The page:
Three more months with Withings

On beginning August I already wrote a post about my experiences with the Pulse Ox. Since then there were three more months with experiences with Withings products, their support and also the attempt to integrate the data into the automation of my life.

Lets start with something positive: The broken widget on the web dashboard has been fixed! The reason for the widget to be broken was an error in the mobile app which didn’t send the required data. (Don’t ask me why one widget is able to show the data and one isn’t. Obviously the app syncs data twice in different qualities…)

Now, back to those parts of my experiences I’m writing this post about. The mobile app ought to get background synchronization - or at least this was what I understood from a support ticket… Sadly even several versions later there is no background sync. So for me to have the step data synched from the Pulse Ox to the Withings server I need to wait for the Pulse to sync with my phone (or trigger a manual sync). Afterwards my phone knows about the data but even after days the data is not synched with the server. To get this sync I need to manually open the app and do a “refresh-pull” in the timeline. This will trigger a sync between the app and the server. For me this is a show stopper when its about automatically processing that data. Getting my data with several days delay or having to do manual actions for the process is just not acceptable.

Speaking about the API, Withings is using an API protected using OAuth 1.0. In general I don’t like the 1.0 version of OAuth but I get around. What really pisses me is the fact Withings is requiring the OAuth parameters to be sent inside the query string. Sure, this is something the OAuth standard makes possible but its certainly not common practise.

After having found a way to convince the OAuth library to do this there are more issues: Either the documentation is deprecated or they just broke their API. There are some endpoints which just don’t work. Sadly I wanted to use that endpoint but couldn’t which then requires me to work around that broken endpoint and use more resources (including the time to build that workarounds) go get to the same results.

Before writing down everything else being wrong with that API I’d like to reference an article by Kate Jenkins: Top Six Things You Need To Know About The Withings API

Having spoken about the support in my last article I’d like to mention their response times improved. Now they only need 8 days to respond to a ticket (instead of the previous 9 days) and they do respond with an answer instead of just asking whether the issue has been gone in the meantime. Sadly the answer they send me had nothing to do with my question. Maybe I need to phrase my tickets in french instead of english? Too bad my french isn’t good enough for this…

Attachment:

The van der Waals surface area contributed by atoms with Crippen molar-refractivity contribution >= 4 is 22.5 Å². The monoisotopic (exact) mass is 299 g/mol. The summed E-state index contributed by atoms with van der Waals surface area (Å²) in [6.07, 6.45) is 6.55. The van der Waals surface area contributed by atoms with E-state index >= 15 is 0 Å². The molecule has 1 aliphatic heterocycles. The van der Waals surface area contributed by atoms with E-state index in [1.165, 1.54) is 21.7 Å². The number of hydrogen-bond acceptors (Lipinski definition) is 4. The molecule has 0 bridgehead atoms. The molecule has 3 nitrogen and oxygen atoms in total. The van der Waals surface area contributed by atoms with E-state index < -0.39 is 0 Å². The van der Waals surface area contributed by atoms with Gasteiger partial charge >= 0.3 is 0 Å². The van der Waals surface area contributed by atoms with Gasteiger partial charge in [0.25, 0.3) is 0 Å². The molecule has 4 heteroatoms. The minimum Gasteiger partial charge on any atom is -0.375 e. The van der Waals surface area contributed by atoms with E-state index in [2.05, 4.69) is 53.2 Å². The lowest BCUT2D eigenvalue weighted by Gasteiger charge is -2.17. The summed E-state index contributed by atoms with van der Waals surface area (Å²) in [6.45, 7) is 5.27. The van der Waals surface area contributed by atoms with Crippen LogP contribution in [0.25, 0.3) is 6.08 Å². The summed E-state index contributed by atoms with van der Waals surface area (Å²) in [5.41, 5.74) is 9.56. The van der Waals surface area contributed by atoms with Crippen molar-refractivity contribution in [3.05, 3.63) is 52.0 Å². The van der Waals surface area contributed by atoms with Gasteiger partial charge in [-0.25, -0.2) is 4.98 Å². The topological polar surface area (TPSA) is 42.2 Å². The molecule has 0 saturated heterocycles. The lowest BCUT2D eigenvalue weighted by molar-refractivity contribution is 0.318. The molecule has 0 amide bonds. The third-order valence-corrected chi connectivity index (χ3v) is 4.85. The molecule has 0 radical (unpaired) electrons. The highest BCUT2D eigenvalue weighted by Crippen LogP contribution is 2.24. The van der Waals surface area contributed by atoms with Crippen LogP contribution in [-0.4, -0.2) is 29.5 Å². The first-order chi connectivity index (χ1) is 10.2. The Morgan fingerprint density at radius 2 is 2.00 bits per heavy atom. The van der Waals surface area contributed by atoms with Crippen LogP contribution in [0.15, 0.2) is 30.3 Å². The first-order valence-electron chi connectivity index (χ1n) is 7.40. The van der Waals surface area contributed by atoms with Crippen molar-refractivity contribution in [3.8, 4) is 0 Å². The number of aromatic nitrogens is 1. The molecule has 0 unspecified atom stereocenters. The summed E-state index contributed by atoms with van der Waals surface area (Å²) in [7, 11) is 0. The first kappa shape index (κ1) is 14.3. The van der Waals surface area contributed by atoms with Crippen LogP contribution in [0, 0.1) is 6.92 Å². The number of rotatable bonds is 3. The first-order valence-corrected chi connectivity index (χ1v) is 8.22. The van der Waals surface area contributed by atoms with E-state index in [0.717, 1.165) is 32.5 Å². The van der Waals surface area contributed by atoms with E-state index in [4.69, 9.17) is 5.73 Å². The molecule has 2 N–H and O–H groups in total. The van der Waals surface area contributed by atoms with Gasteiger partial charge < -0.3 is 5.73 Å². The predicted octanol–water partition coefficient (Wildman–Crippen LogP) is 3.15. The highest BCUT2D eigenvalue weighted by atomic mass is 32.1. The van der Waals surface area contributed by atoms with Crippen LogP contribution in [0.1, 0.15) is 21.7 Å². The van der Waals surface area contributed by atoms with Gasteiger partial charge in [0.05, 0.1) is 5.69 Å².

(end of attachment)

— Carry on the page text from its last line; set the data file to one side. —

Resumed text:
After making the same bad experience over months now my support for their products isn’t available anymore. Currently I’m strongly considering to switch back to FitBit products and even ditch and replace the Withings scale I had good experiences with in the last years.

Using multiple GOPATHs with fish-shell

Since I’m using Go in more and more projects and different contexts (private projects, company projects, contributions to other peoples open source projects, …) and all of them are using different versions of libraries I needed an approach to split up those library versions so I don’t have to test company projects against new versions of libraries when I update them for my private projects.

One approach would be to godep save those dependencies every time I change a project and godep restore them as soon as I’m switching back to that project. As I continuously have many different open at the same time I would get confused quite fast and loose the overview which versions of those libraries are currently checked out.

The approach I chose is a bit different and mainly the port of an article by Herbert Fischer to the fish shell. It is fully interchangeable with his solution so if you are using bash and fish mixed at the same time you can use his version for bash and mine for fish.

Like he explained in his article you just create a .gopath file in a directory somewhere above the current one you want to be the $GOPATH. So for example if you have your projects living in ~/gocode/src/... you want to create a .gopath file in ~/gocode/. Below is a small example what the results are if you have your .gopath files at /tmp/test and ~/gocode/:

[13:39] luzifer ~> cd /tmp/test/foo/
[13:39] luzifer /t/t/foo> echo $GOPATH
[13:39] luzifer ~> cd ~/gocode/src/
[13:39] luzifer /~/g/s/g/L/password> echo $GOPATH
[13:39] luzifer /t/t/foo> cd
[13:39] luzifer ~> echo $GOPATH
[13:39] luzifer ~>

The only change I made to the code by Herbert is that I defined a variable $default_GOPATH which will get set if there is no .gopath found in any directory above the current one. You can just leave it unset and your $GOPATH will get removed from the environment as soon as you leave those directories having an .gopath file above them.

To enable this approach for you just save the following code to ~/.config/fish/functions/

function cd
  builtin cd $argv

  set cdir (pwd)
  while [ "$cdir" != "/" ]
    if [ -e "$cdir/.gopath" ]
      set -x GOPATH $cdir
      return 0
    set cdir (dirname "$cdir")

  set -x GOPATH $default_GOPATH
  return 0

(Terminal image: Zenith Z-19 Terminal by ajmexico)